Gateway Green Alliance

Greens Ask University City to Forgo Pesticides

For immediate release: June 2, 2003

Green Party representatives will join other University City residents to ask its City Council not to use pesticides for mosquito control in summer 2003. Each municipality in St. Louis County decides if it wants to contract for spraying from County Vector Control. Differences of opinion concerning whether University City should be the first municipality in the St. Louis area to change to a "no spray" policy have been so strong that the City Council is holding a public hearing to air the controversy.

What: Public Hearing on Pesticide Spraying for West Nile Virus in University City
When: 7:30 pm, Monday, June 2, 2003
Where: University City Hall Chambers, 6801 Delmar, University City, Missouri

The Green Party relies heavily on information from Dr. David Kennell, Professor Emeritus of Microbiology at the Washington University School of Medicine. Dr. Kennell insists that pesticide spraying poses risks to human health and urban ecology but that "there is no evidence that spraying decreases the risk of West Nile Virus. Pesticides are harmful to those with breathing disorders such as asthma, workers who operate spraying equipment, and children."

According to Dr. Kennell, "Those cities and states that did not spray in 2002 actually had a more successful record of protection than comparable ones that did, and did so by using their resources to educate the public on preventive measures."

Dr. Kennell is concerned that University City could adopt a policy of "limited" spraying for "extreme" cases. He maintains that creating such "wiggle room" would allow officials to respond to every mosquito bite as an "emergency" and lead to unlimited spraying.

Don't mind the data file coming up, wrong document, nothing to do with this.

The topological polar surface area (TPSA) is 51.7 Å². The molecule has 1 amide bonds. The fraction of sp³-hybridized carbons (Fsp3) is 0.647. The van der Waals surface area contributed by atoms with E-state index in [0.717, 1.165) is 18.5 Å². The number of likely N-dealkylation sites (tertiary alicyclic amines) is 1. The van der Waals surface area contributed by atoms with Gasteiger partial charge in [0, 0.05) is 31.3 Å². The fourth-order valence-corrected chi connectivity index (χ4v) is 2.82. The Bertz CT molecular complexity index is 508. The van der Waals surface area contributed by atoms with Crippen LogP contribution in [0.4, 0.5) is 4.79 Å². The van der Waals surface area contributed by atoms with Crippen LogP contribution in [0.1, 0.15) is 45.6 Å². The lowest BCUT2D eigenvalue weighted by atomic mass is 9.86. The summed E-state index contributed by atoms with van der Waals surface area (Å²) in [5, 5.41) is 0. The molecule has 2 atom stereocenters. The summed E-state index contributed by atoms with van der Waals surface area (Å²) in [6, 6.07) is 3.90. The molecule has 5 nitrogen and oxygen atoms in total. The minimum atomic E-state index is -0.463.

Don Fitz, Spokesperson on Toxins for the St. Louis Green Party, claims that pesticide sprays can actually increase the incidence of West Nile Virus. According to Fitz, "Pesticides compromise the immune system. A weakened immune system makes a person more vulnerable to viruses. The pesticide used by St. Louis County includes the synergist piperonyl butoxide (PBO). PBO damages the blood-brain barrier, which makes it more likely that the flu symptoms of West Nile will become a dangerous encepahalitis."

Missouri Green Party Chairperson Barbara Chicherio resides in University City. She feels that spraying is a "monumental waste of taxpayer money. Mosquitoes don't gather on streets waiting for spray trucks to go by. They are in back yards where less than one part per million of the sprays reach them. The rest of the spray is left as residue to poison us and the insects, birds, fish frogs and bats that would eat mosquitoes if we would just let them do their job efficiently, for free."

Last updated 11 January 2004. Contact: